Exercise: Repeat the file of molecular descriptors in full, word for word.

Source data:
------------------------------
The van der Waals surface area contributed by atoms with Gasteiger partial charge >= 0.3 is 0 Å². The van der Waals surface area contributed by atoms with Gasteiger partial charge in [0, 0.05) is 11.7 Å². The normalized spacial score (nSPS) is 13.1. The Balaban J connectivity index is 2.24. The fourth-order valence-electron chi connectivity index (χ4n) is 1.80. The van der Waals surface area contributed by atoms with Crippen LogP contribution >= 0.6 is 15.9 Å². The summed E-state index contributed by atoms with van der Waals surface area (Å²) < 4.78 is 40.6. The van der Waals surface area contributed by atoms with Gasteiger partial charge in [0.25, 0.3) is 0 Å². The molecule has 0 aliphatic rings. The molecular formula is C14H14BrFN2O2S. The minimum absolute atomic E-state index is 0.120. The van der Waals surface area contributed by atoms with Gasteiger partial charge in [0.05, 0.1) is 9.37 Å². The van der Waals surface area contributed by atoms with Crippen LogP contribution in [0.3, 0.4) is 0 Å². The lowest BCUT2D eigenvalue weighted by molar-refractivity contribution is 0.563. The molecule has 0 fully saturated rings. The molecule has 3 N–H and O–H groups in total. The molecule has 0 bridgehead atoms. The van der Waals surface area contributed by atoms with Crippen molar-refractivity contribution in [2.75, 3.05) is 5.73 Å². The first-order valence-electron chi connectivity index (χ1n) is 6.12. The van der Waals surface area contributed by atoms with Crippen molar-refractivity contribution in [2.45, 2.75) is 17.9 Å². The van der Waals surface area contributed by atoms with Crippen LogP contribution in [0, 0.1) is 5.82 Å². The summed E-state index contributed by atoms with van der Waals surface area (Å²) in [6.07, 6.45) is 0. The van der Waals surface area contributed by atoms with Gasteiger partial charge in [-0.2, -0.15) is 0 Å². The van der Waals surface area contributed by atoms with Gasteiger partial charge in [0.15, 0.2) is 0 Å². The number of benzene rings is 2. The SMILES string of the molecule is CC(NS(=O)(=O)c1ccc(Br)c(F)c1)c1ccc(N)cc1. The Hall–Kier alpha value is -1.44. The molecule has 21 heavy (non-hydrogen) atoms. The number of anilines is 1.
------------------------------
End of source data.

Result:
The van der Waals surface area contributed by atoms with Gasteiger partial charge >= 0.3 is 0 Å². The van der Waals surface area contributed by atoms with Gasteiger partial charge in [0, 0.05) is 11.7 Å². The normalized spacial score (nSPS) is 13.1. The Balaban J connectivity index is 2.24. The fourth-order valence-electron chi connectivity index (χ4n) is 1.80. The van der Waals surface area contributed by atoms with Crippen LogP contribution >= 0.6 is 15.9 Å². The summed E-state index contributed by atoms with van der Waals surface area (Å²) < 4.78 is 40.6. The van der Waals surface area contributed by atoms with Gasteiger partial charge in [0.25, 0.3) is 0 Å². The molecule has 0 aliphatic rings. The molecular formula is C14H14BrFN2O2S. The minimum absolute atomic E-state index is 0.120. The van der Waals surface area contributed by atoms with Gasteiger partial charge in [0.05, 0.1) is 9.37 Å². The van der Waals surface area contributed by atoms with Crippen LogP contribution in [0.3, 0.4) is 0 Å². The lowest BCUT2D eigenvalue weighted by molar-refractivity contribution is 0.563. The molecule has 0 fully saturated rings. The molecule has 3 N–H and O–H groups in total. The molecule has 0 bridgehead atoms. The van der Waals surface area contributed by atoms with Crippen molar-refractivity contribution in [2.75, 3.05) is 5.73 Å². The first-order valence-electron chi connectivity index (χ1n) is 6.12. The van der Waals surface area contributed by atoms with Crippen molar-refractivity contribution in [2.45, 2.75) is 17.9 Å². The van der Waals surface area contributed by atoms with Crippen LogP contribution in [0, 0.1) is 5.82 Å². The summed E-state index contributed by atoms with van der Waals surface area (Å²) in [6.07, 6.45) is 0. The van der Waals surface area contributed by atoms with Gasteiger partial charge in [-0.2, -0.15) is 0 Å². The van der Waals surface area contributed by atoms with Gasteiger partial charge in [0.15, 0.2) is 0 Å². The number of benzene rings is 2. The SMILES string of the molecule is CC(NS(=O)(=O)c1ccc(Br)c(F)c1)c1ccc(N)cc1. The Hall–Kier alpha value is -1.44. The molecule has 21 heavy (non-hydrogen) atoms. The number of anilines is 1.